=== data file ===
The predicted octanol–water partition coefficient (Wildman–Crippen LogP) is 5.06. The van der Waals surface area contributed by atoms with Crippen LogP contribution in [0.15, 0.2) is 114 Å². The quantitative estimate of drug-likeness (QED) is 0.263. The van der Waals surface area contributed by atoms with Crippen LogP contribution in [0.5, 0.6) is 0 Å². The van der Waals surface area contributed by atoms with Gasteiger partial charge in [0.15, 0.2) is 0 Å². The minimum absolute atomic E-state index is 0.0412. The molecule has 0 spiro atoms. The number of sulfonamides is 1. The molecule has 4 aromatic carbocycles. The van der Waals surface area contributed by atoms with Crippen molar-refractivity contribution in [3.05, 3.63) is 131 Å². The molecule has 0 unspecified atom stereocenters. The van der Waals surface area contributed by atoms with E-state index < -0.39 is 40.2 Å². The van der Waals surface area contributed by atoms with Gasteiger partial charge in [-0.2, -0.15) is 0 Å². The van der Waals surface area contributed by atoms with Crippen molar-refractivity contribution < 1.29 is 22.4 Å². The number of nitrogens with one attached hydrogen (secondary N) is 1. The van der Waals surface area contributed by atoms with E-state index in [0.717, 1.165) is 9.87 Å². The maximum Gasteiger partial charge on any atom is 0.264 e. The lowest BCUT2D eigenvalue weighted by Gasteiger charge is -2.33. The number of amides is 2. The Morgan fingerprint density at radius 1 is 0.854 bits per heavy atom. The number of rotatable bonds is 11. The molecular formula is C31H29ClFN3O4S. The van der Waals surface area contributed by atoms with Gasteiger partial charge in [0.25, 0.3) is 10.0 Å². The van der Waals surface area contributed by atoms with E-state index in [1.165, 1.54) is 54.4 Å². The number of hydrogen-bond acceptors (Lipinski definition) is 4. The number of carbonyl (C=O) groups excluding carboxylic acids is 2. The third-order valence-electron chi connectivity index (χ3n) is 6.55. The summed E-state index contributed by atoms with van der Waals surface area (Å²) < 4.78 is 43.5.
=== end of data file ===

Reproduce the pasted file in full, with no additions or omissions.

The predicted octanol–water partition coefficient (Wildman–Crippen LogP) is 5.06. The van der Waals surface area contributed by atoms with Crippen LogP contribution in [0.15, 0.2) is 114 Å². The quantitative estimate of drug-likeness (QED) is 0.263. The van der Waals surface area contributed by atoms with Crippen LogP contribution in [0.5, 0.6) is 0 Å². The van der Waals surface area contributed by atoms with Gasteiger partial charge in [0.15, 0.2) is 0 Å². The minimum absolute atomic E-state index is 0.0412. The molecule has 0 spiro atoms. The number of sulfonamides is 1. The molecule has 4 aromatic carbocycles. The van der Waals surface area contributed by atoms with Crippen molar-refractivity contribution in [3.05, 3.63) is 131 Å². The molecule has 0 unspecified atom stereocenters. The van der Waals surface area contributed by atoms with E-state index < -0.39 is 40.2 Å². The van der Waals surface area contributed by atoms with Gasteiger partial charge in [-0.2, -0.15) is 0 Å². The van der Waals surface area contributed by atoms with Crippen molar-refractivity contribution < 1.29 is 22.4 Å². The number of nitrogens with one attached hydrogen (secondary N) is 1. The van der Waals surface area contributed by atoms with E-state index in [0.717, 1.165) is 9.87 Å². The maximum Gasteiger partial charge on any atom is 0.264 e. The lowest BCUT2D eigenvalue weighted by Gasteiger charge is -2.33. The number of amides is 2. The Morgan fingerprint density at radius 1 is 0.854 bits per heavy atom. The number of rotatable bonds is 11. The molecular formula is C31H29ClFN3O4S. The van der Waals surface area contributed by atoms with Gasteiger partial charge in [0.25, 0.3) is 10.0 Å². The van der Waals surface area contributed by atoms with E-state index in [1.165, 1.54) is 54.4 Å². The number of hydrogen-bond acceptors (Lipinski definition) is 4. The number of carbonyl (C=O) groups excluding carboxylic acids is 2. The third-order valence-electron chi connectivity index (χ3n) is 6.55. The summed E-state index contributed by atoms with van der Waals surface area (Å²) < 4.78 is 43.5.